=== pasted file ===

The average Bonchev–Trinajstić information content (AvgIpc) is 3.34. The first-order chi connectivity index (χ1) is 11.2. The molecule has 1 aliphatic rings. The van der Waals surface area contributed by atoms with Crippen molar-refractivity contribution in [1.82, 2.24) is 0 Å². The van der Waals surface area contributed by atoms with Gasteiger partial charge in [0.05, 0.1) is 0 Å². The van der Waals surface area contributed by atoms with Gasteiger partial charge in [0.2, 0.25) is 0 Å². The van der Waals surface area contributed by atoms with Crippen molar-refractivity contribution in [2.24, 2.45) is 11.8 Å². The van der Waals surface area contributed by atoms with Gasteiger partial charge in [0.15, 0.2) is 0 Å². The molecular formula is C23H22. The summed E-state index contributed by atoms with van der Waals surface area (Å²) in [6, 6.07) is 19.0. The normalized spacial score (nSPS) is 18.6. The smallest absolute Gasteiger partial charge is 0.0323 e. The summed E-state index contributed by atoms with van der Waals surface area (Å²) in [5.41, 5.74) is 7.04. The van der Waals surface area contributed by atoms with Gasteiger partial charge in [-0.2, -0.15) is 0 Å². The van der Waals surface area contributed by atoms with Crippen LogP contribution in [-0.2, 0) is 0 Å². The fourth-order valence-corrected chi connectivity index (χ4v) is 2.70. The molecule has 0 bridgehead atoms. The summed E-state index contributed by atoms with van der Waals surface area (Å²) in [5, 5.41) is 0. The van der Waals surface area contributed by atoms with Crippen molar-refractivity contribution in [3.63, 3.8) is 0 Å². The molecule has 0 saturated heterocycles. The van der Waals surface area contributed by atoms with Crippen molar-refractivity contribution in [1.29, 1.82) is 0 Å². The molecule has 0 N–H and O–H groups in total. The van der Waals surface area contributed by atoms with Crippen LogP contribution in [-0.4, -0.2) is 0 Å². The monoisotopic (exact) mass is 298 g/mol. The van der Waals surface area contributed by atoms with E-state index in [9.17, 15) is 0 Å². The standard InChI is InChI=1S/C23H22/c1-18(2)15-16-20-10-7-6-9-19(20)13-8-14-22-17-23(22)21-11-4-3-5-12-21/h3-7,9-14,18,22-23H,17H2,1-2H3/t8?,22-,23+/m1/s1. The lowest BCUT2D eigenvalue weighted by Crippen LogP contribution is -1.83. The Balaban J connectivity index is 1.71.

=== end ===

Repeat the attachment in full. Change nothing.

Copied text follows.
The average Bonchev–Trinajstić information content (AvgIpc) is 3.34. The first-order chi connectivity index (χ1) is 11.2. The molecule has 1 aliphatic rings. The van der Waals surface area contributed by atoms with Crippen molar-refractivity contribution in [1.82, 2.24) is 0 Å². The van der Waals surface area contributed by atoms with Gasteiger partial charge in [0.05, 0.1) is 0 Å². The van der Waals surface area contributed by atoms with Gasteiger partial charge in [0.2, 0.25) is 0 Å². The van der Waals surface area contributed by atoms with Crippen molar-refractivity contribution in [2.24, 2.45) is 11.8 Å². The van der Waals surface area contributed by atoms with Gasteiger partial charge in [0.15, 0.2) is 0 Å². The molecular formula is C23H22. The summed E-state index contributed by atoms with van der Waals surface area (Å²) in [6, 6.07) is 19.0. The normalized spacial score (nSPS) is 18.6. The smallest absolute Gasteiger partial charge is 0.0323 e. The summed E-state index contributed by atoms with van der Waals surface area (Å²) in [5.41, 5.74) is 7.04. The van der Waals surface area contributed by atoms with Gasteiger partial charge in [-0.2, -0.15) is 0 Å². The van der Waals surface area contributed by atoms with Crippen LogP contribution in [-0.2, 0) is 0 Å². The fourth-order valence-corrected chi connectivity index (χ4v) is 2.70. The molecule has 0 bridgehead atoms. The summed E-state index contributed by atoms with van der Waals surface area (Å²) in [5, 5.41) is 0. The van der Waals surface area contributed by atoms with Crippen molar-refractivity contribution in [3.63, 3.8) is 0 Å². The molecule has 0 saturated heterocycles. The van der Waals surface area contributed by atoms with Crippen molar-refractivity contribution in [1.29, 1.82) is 0 Å². The molecule has 0 N–H and O–H groups in total. The van der Waals surface area contributed by atoms with Crippen LogP contribution in [-0.4, -0.2) is 0 Å². The monoisotopic (exact) mass is 298 g/mol. The van der Waals surface area contributed by atoms with E-state index in [9.17, 15) is 0 Å². The standard InChI is InChI=1S/C23H22/c1-18(2)15-16-20-10-7-6-9-19(20)13-8-14-22-17-23(22)21-11-4-3-5-12-21/h3-7,9-14,18,22-23H,17H2,1-2H3/t8?,22-,23+/m1/s1. The lowest BCUT2D eigenvalue weighted by Crippen LogP contribution is -1.83. The Balaban J connectivity index is 1.71.